The First English Translations of Molière
Drama in Flux 1663-1732

Suzanne Jones

Transcript 13

Legenda

  28 September 2020  •  218pp

ISBN: 978-1-781888-39-1 (hardback)  •  RRP £75, $99, €85

ISBN: 978-1-781888-40-7 (paperback, 2021)  •  RRP £9.99, $12.50, €12.50

ISBN: 978-1-781888-41-4 (JSTOR ebook)

EnlightenmentFrenchEnglishDramaTranslation


As the most successful comic dramatist at the court of Louis XIV, Molière was certainly known to his London counterparts. During his early acting years in a touring troupe, the English theatres had been closed by the Civil Wars, but after 1660 viable plays were in great demand, and Molière was translated almost at once. Dryden, Behn, Fielding and many others took him up. All the same, his plays only began to be printed in English as immutable classics from around 1732 when a landmark edition was published in parallel text. Even then, English writers felt able to offer other translations that were free in their handling of the source material.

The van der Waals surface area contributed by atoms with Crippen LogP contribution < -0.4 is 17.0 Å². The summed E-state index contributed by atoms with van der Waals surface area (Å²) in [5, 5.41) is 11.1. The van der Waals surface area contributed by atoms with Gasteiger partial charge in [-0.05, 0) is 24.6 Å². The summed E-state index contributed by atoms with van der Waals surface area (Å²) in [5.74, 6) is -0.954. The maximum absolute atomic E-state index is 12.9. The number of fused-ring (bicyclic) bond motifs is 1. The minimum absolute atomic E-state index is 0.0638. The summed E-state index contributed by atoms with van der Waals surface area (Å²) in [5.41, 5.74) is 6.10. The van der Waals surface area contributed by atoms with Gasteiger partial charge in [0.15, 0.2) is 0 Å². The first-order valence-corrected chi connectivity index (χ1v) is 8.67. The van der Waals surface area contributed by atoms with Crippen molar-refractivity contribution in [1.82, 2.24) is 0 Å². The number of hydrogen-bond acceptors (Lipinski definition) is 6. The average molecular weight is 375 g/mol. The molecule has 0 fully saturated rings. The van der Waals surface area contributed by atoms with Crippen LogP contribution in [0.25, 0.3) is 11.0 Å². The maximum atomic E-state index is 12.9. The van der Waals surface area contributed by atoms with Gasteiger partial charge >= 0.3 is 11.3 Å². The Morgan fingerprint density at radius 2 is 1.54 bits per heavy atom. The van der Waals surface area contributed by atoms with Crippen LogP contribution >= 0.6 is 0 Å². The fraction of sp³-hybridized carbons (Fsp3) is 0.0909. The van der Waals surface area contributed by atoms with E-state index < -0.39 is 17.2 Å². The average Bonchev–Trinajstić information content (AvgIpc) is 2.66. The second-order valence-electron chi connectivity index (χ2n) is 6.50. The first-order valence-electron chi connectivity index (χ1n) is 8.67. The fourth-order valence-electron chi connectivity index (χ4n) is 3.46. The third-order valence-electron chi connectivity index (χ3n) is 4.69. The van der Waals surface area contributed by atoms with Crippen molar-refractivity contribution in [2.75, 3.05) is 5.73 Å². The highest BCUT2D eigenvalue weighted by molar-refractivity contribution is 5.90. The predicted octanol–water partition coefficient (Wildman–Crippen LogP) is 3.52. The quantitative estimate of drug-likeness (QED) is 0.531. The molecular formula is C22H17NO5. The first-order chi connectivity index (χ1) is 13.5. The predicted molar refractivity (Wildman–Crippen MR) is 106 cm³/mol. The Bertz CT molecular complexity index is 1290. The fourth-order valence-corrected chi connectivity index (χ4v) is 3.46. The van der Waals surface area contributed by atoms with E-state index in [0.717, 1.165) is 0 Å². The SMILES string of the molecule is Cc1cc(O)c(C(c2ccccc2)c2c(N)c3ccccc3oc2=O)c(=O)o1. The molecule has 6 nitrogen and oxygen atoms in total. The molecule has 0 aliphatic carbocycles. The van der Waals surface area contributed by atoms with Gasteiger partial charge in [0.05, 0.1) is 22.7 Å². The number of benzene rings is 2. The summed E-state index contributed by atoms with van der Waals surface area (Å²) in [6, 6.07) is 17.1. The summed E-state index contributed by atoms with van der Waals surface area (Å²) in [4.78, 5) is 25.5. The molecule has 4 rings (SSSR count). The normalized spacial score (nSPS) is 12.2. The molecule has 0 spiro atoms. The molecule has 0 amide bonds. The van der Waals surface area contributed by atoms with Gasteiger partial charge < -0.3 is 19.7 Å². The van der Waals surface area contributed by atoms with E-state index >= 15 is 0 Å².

The result, as Jones shows in her ground-breaking study, was a rich diversity of translation practices, and an influx both of new vocabulary and new cultural currents. She ranges from theories of plot formation, translation, and prosody to an analysis of lexical terms evoking contentious social themes: marital discord, religious hypocrisy, the medical profession, and social pretension.

Suzanne Jones is a researcher in seventeenth-century French drama, and a Teaching Fellow in French at Durham University.

Bibliography entry:

Jones, Suzanne, The First English Translations of Molière: Drama in Flux 1663-1732, Transcript, 13 (Cambridge: Legenda, 2020)

First footnote reference: 35 Suzanne Jones, The First English Translations of Molière: Drama in Flux 1663-1732, Transcript, 13 (Cambridge: Legenda, 2020), p. 21.

Subsequent footnote reference: 37 Jones, p. 47.

(To see how these citations were worked out, follow this link.)

Bibliography entry:

Jones, Suzanne. 2020. The First English Translations of Molière: Drama in Flux 1663-1732, Transcript, 13 (Cambridge: Legenda)

Example citation: ‘A quotation occurring on page 21 of this work’ (Jones 2020: 21).

Example footnote reference: 35 Jones 2020: 21.

(To see how these citations were worked out, follow this link.)


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